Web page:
The Alice Springs controversy is remarkably like the one over White Clay and Pine Ridge in the US. The interesting difference is that Alice Springs is a national controversy whereas White Clay is a regional one. But the issues are basically the same, as are the responses.


              • The moderate right here is in favour of alcohol and welfare spending restrictions and the like. Which do work, up to a point, but to some extent deprive people of agency. The left tend to see that as a restriction of human rights, which it is. Insofar as the situation has a context, and causes, aspects like multi generational trauma and cultural disruption have got to be relevant. But if you encourage people to think of themselves as oppressed victims, they’ll jump on like it’s the last train to paradise. And then, why bother doing anything, it’s the oppressor who has to act, by entering a treaty or apologising or providing more funding or whatever. The trouble with vile Nazi stuff like counter currents is that it would have little power to influence views if it didn’t contain a germ of truth, or at least, if the politically correct view didn’t involve some cognitive dissonance. On the one hand there’s a Rousseau like idealization of indigeneity and concepts like attachment to country and the dreaming. On the other hand people see drunken indigenous people strewing ‘country’ with rubbish and beer cans and leaving their kids hungry to buy alcohol. The problem as I see it is that we want to look at things in ideological terms, on both sides of the debate, and that gets in the way of actually improving the situation on the ground. That’s true of a lot of human problems. https://amp.abc.net.au/article/101921210 is interesting… there’s a lot of good perspectives on the ABC, if you can access it and can be bothered.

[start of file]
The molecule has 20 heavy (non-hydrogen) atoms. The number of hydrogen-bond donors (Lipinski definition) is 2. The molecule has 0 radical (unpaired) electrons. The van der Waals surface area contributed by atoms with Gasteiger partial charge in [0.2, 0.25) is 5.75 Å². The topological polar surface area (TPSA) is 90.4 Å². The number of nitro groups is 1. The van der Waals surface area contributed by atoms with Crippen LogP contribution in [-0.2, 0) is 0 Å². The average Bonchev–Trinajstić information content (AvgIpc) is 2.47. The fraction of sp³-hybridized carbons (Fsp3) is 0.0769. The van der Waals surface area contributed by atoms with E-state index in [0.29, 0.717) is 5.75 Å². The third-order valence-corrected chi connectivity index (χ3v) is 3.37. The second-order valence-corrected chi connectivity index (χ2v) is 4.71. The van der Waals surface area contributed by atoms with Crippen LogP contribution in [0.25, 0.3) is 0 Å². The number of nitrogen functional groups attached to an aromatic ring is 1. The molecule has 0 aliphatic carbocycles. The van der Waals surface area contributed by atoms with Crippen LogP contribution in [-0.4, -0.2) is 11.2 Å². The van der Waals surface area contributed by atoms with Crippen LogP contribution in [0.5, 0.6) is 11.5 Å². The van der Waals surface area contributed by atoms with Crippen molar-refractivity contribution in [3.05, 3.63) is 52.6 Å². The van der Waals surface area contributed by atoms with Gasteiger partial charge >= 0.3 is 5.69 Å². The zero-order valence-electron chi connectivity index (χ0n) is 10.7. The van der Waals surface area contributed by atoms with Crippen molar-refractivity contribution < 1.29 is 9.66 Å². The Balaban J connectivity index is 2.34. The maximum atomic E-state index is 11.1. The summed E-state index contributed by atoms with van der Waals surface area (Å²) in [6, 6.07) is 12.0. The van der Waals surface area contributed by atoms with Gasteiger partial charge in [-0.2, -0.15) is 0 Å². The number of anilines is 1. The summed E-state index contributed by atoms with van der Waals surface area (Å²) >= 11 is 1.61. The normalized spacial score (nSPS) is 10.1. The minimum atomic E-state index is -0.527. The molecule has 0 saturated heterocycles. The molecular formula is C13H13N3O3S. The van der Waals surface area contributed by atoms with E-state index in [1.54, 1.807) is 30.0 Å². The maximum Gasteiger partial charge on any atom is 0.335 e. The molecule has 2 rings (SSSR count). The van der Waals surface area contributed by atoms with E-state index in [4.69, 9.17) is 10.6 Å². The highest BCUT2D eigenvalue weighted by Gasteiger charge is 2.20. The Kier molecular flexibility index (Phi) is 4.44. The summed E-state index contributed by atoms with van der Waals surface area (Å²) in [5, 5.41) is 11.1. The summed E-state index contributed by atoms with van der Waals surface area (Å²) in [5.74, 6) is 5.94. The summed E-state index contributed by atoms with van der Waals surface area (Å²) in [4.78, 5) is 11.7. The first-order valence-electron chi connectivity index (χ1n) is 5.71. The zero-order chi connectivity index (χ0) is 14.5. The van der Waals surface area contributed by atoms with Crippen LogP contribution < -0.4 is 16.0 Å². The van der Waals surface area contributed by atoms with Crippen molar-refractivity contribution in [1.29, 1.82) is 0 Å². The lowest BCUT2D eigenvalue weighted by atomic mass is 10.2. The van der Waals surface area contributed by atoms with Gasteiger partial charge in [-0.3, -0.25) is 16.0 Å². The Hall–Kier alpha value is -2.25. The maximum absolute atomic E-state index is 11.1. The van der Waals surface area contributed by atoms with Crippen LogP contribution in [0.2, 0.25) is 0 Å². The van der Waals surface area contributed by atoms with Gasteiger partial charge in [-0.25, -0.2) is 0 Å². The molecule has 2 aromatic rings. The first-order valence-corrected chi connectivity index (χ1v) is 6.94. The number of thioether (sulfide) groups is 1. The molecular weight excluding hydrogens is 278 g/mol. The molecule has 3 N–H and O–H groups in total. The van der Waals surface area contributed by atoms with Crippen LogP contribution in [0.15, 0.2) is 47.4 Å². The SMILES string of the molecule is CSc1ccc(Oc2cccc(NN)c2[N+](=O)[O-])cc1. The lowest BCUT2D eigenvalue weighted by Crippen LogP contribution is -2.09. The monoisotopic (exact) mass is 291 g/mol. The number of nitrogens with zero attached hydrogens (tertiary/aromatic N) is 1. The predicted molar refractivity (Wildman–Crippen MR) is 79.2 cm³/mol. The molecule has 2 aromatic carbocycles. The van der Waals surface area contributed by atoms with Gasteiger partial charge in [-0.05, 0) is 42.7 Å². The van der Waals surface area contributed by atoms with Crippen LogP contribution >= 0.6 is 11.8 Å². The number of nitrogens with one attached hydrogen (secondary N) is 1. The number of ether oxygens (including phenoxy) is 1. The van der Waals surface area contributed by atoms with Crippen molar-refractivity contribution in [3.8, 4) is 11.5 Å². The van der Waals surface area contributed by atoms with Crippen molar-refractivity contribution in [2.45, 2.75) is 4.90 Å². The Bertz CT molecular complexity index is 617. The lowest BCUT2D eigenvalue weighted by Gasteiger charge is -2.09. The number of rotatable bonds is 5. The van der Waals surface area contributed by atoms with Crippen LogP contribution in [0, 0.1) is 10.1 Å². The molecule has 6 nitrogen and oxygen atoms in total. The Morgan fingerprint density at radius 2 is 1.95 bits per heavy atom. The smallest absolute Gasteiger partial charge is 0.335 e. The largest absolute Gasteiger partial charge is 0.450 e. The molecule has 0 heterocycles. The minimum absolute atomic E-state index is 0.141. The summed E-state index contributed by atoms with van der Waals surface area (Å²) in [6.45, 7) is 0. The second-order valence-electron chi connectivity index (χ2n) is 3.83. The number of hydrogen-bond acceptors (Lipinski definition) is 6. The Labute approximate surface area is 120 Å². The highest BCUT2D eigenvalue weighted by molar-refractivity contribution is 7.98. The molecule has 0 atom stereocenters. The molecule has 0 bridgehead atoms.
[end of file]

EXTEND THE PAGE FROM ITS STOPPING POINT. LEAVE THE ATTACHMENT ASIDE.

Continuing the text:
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                • That’s dead on. I wish I had written it. I will probably end up plagiarizing it somehow. It’s all dead-on, but this sentence is worth the price of the ticket by itself:

                  The trouble with vile Nazi stuff like counter currents is that it would have little power to influence views if it didn’t contain a germ of truth, or at least, if the politically correct view didn’t involve some cognitive dissonance.